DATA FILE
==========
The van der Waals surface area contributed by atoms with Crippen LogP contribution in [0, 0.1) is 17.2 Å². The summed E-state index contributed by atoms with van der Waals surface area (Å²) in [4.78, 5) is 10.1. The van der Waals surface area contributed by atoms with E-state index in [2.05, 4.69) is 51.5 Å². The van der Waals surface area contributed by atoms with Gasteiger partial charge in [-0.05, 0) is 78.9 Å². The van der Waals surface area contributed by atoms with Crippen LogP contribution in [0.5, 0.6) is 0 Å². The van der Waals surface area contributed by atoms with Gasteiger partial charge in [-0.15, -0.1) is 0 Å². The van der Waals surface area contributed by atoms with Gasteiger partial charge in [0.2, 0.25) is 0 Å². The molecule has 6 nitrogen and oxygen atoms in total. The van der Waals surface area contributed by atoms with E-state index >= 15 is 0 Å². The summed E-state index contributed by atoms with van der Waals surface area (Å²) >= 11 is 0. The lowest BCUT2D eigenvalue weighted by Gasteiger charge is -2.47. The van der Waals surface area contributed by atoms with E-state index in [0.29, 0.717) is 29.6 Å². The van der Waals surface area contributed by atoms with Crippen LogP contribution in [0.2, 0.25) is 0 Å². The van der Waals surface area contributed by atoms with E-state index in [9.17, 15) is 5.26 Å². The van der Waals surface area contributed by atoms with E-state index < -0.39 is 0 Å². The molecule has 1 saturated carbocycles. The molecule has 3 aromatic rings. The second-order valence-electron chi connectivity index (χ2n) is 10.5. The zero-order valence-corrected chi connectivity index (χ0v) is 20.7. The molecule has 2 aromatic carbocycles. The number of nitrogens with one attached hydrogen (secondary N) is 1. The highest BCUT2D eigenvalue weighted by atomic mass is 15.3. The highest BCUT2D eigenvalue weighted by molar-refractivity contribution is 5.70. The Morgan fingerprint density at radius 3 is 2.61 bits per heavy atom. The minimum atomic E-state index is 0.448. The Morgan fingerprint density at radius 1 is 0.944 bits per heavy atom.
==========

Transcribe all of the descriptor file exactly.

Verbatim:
The van der Waals surface area contributed by atoms with Crippen LogP contribution in [0, 0.1) is 17.2 Å². The summed E-state index contributed by atoms with van der Waals surface area (Å²) in [4.78, 5) is 10.1. The van der Waals surface area contributed by atoms with E-state index in [2.05, 4.69) is 51.5 Å². The van der Waals surface area contributed by atoms with Gasteiger partial charge in [-0.05, 0) is 78.9 Å². The van der Waals surface area contributed by atoms with Crippen LogP contribution in [0.5, 0.6) is 0 Å². The van der Waals surface area contributed by atoms with Gasteiger partial charge in [-0.15, -0.1) is 0 Å². The van der Waals surface area contributed by atoms with Gasteiger partial charge in [0.2, 0.25) is 0 Å². The molecule has 6 nitrogen and oxygen atoms in total. The van der Waals surface area contributed by atoms with E-state index >= 15 is 0 Å². The summed E-state index contributed by atoms with van der Waals surface area (Å²) >= 11 is 0. The lowest BCUT2D eigenvalue weighted by Gasteiger charge is -2.47. The van der Waals surface area contributed by atoms with E-state index in [0.29, 0.717) is 29.6 Å². The van der Waals surface area contributed by atoms with Crippen LogP contribution in [0.2, 0.25) is 0 Å². The van der Waals surface area contributed by atoms with E-state index in [9.17, 15) is 5.26 Å². The van der Waals surface area contributed by atoms with E-state index < -0.39 is 0 Å². The molecule has 1 saturated carbocycles. The molecule has 3 aromatic rings. The second-order valence-electron chi connectivity index (χ2n) is 10.5. The zero-order valence-corrected chi connectivity index (χ0v) is 20.7. The molecule has 2 aromatic carbocycles. The number of nitrogens with one attached hydrogen (secondary N) is 1. The highest BCUT2D eigenvalue weighted by atomic mass is 15.3. The highest BCUT2D eigenvalue weighted by molar-refractivity contribution is 5.70. The Morgan fingerprint density at radius 3 is 2.61 bits per heavy atom. The minimum atomic E-state index is 0.448. The Morgan fingerprint density at radius 1 is 0.944 bits per heavy atom.